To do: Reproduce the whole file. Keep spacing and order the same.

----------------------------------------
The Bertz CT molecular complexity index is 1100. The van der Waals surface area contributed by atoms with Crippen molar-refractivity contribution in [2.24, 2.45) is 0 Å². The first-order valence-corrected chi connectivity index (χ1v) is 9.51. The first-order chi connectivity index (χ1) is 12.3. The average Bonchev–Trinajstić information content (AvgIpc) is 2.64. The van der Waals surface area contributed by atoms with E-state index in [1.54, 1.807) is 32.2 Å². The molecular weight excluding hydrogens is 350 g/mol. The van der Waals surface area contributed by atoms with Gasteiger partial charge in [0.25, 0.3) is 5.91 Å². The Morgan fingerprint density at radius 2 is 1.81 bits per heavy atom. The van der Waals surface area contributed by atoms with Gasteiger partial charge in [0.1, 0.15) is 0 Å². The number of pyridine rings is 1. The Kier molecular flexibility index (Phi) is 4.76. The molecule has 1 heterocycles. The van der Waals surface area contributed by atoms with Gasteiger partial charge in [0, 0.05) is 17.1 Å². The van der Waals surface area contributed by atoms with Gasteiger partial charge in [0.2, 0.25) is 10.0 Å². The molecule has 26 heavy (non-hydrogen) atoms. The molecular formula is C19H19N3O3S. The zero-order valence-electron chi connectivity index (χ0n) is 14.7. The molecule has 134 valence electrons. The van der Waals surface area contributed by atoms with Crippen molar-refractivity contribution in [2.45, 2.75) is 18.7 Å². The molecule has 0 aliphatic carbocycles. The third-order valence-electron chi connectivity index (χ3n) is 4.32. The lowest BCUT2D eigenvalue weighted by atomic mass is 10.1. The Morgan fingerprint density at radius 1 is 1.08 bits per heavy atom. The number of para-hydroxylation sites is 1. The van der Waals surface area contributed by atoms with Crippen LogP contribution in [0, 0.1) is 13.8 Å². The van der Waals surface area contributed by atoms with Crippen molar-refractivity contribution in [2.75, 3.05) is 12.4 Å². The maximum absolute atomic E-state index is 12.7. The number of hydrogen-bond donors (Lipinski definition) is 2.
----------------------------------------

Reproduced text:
The Bertz CT molecular complexity index is 1100. The van der Waals surface area contributed by atoms with Crippen molar-refractivity contribution in [2.24, 2.45) is 0 Å². The first-order valence-corrected chi connectivity index (χ1v) is 9.51. The first-order chi connectivity index (χ1) is 12.3. The average Bonchev–Trinajstić information content (AvgIpc) is 2.64. The van der Waals surface area contributed by atoms with E-state index in [1.54, 1.807) is 32.2 Å². The molecular weight excluding hydrogens is 350 g/mol. The van der Waals surface area contributed by atoms with Gasteiger partial charge in [0.25, 0.3) is 5.91 Å². The Morgan fingerprint density at radius 2 is 1.81 bits per heavy atom. The van der Waals surface area contributed by atoms with Gasteiger partial charge in [0.1, 0.15) is 0 Å². The number of pyridine rings is 1. The Kier molecular flexibility index (Phi) is 4.76. The molecule has 1 heterocycles. The van der Waals surface area contributed by atoms with Gasteiger partial charge in [0, 0.05) is 17.1 Å². The van der Waals surface area contributed by atoms with Gasteiger partial charge in [0.2, 0.25) is 10.0 Å². The molecule has 26 heavy (non-hydrogen) atoms. The molecular formula is C19H19N3O3S. The zero-order valence-electron chi connectivity index (χ0n) is 14.7. The molecule has 134 valence electrons. The van der Waals surface area contributed by atoms with Crippen molar-refractivity contribution in [2.45, 2.75) is 18.7 Å². The molecule has 0 aliphatic carbocycles. The third-order valence-electron chi connectivity index (χ3n) is 4.32. The lowest BCUT2D eigenvalue weighted by atomic mass is 10.1. The Morgan fingerprint density at radius 1 is 1.08 bits per heavy atom. The number of para-hydroxylation sites is 1. The van der Waals surface area contributed by atoms with Crippen LogP contribution in [0, 0.1) is 13.8 Å². The van der Waals surface area contributed by atoms with Crippen molar-refractivity contribution in [2.75, 3.05) is 12.4 Å². The maximum absolute atomic E-state index is 12.7. The number of hydrogen-bond donors (Lipinski definition) is 2.